Indonesian tycoon and CEO of Singapore-listed offshore and marine company Kingsing Energy Group Ltd (KS Energy) Kris Taenar Wiluan was slapped on Wednesday with 112 charges concerning violations of Section 197 of Singapore’s Securities and Futures Act, which deals with false trading and market-rigging transactions.
Kris, also founder of Indonesia’s Citramas Group, was accused of instructing his employee, Ho Chee Yen, to instruct a trading representative from CIMB Securities (Singapore) Pte Ltd to execute trades in the shares of KS Energy through the trading account of Pacific One Energy Ltd – a company controlled by Kris – on various occasions between December 2014 and September 2016, to “push up” the share price of the mainboard-listed company.
For her alleged role, Ho, 56, faces 92 counts of violating the Securities and Futures Act.
If convicted, offenders can be jailed for up to seven years and fined a maximum of S$250,000 (US$180,000).
Kris, 71, who was ranked Indonesia’s 40th richest man by Forbes in 2009 with a personal net worth of $240 million, was also accused of instructing Ngin Kim Choo, a CIMB Securities trading representative servicing the trading account of Pacific One, to execute trades in KS Energy’s shares, “with a purpose to push up” its prices, on several occasions between May and July 2016, and in June 2015.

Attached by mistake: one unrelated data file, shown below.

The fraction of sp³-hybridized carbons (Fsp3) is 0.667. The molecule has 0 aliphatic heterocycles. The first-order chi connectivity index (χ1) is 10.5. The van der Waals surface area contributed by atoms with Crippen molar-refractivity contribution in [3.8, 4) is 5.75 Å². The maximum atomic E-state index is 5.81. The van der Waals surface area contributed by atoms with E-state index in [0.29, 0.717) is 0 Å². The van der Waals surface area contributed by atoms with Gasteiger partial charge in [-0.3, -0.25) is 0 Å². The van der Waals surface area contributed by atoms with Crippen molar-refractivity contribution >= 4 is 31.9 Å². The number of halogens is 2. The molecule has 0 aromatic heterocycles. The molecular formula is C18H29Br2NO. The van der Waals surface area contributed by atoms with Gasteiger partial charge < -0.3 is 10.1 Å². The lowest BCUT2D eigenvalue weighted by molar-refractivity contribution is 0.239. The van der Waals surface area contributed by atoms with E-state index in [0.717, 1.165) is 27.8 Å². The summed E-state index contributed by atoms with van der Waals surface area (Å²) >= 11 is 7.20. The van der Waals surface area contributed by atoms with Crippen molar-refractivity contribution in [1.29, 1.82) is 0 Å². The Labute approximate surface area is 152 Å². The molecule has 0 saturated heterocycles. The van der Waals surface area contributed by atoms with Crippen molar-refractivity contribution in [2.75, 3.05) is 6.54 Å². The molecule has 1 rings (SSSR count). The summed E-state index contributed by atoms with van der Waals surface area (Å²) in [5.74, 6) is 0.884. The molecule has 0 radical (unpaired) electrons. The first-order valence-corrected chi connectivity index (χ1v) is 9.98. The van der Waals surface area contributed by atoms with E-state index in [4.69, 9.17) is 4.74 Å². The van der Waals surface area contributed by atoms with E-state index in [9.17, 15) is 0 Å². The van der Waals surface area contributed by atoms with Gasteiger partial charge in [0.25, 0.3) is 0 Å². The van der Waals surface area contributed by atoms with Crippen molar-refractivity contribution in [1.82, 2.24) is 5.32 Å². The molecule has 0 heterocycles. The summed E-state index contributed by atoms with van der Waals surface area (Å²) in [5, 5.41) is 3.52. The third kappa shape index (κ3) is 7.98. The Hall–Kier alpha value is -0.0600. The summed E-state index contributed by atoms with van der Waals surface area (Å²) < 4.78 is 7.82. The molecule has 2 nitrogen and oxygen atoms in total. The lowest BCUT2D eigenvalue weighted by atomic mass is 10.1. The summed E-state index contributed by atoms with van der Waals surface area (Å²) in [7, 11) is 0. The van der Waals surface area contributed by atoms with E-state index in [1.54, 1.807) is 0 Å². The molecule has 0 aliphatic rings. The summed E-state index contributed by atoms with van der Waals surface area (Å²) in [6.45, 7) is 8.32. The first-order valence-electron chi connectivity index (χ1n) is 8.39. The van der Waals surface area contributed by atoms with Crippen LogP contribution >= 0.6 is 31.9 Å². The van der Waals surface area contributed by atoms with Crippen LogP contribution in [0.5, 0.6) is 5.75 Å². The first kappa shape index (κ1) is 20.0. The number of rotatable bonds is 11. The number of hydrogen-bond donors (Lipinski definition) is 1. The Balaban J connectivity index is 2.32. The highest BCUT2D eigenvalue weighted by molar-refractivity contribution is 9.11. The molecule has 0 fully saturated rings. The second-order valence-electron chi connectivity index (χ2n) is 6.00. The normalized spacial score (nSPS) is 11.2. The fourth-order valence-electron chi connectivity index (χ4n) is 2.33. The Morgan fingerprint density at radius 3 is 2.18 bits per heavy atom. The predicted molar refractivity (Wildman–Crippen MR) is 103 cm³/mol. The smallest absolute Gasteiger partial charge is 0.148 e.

Ho was accused of “abetting by intentionally aiding” Kris by relaying his instructions to Ngin and Yeo Jin Lui, another trader with CIMB Securities, to execute trades in KS Energy shares, between December 2014 and September 2016, through Pacific One’s trading account “with a purpose to push up the price of the securities”.
Represented by Senior Counsel Jimmy Yim and Mahesh Rai of Drew & Napier LLC, Kris is out on court bail of S$250,000. Ho, who is represented by Chia Kok Seng of KSCGP Juris LLP, is out on court bail of S$70,000. Both have also surrendered their passports.
In 2017, Kris and his son Richard James Wiluan were interviewed by the Commercial Affairs Department (CAD) in its investigations into the potential contravention of Section 197 of the Securities and Futures Act. At the time, Kris posted police bail and was released after his interview while Richard was released without requiring bail.
The company told the Singapore Exchange (SGX) in April 2017 that: “Both have informed the board that they have and will continue to cooperate fully in the investigations, including granting access to all their electronic data, IT equipment and data storage devices from January 2015.”
KS Energy added that it has not been approached by the CAD regarding its investigations.
Shares of KS Energy, currently on SGX’s watch-list, closed flat at 1.6 Singapore cents (1.2 US cents) on Wednesday.
THE STRAITS TIMES (SINGAPORE)/ASIA NEWS NETWORK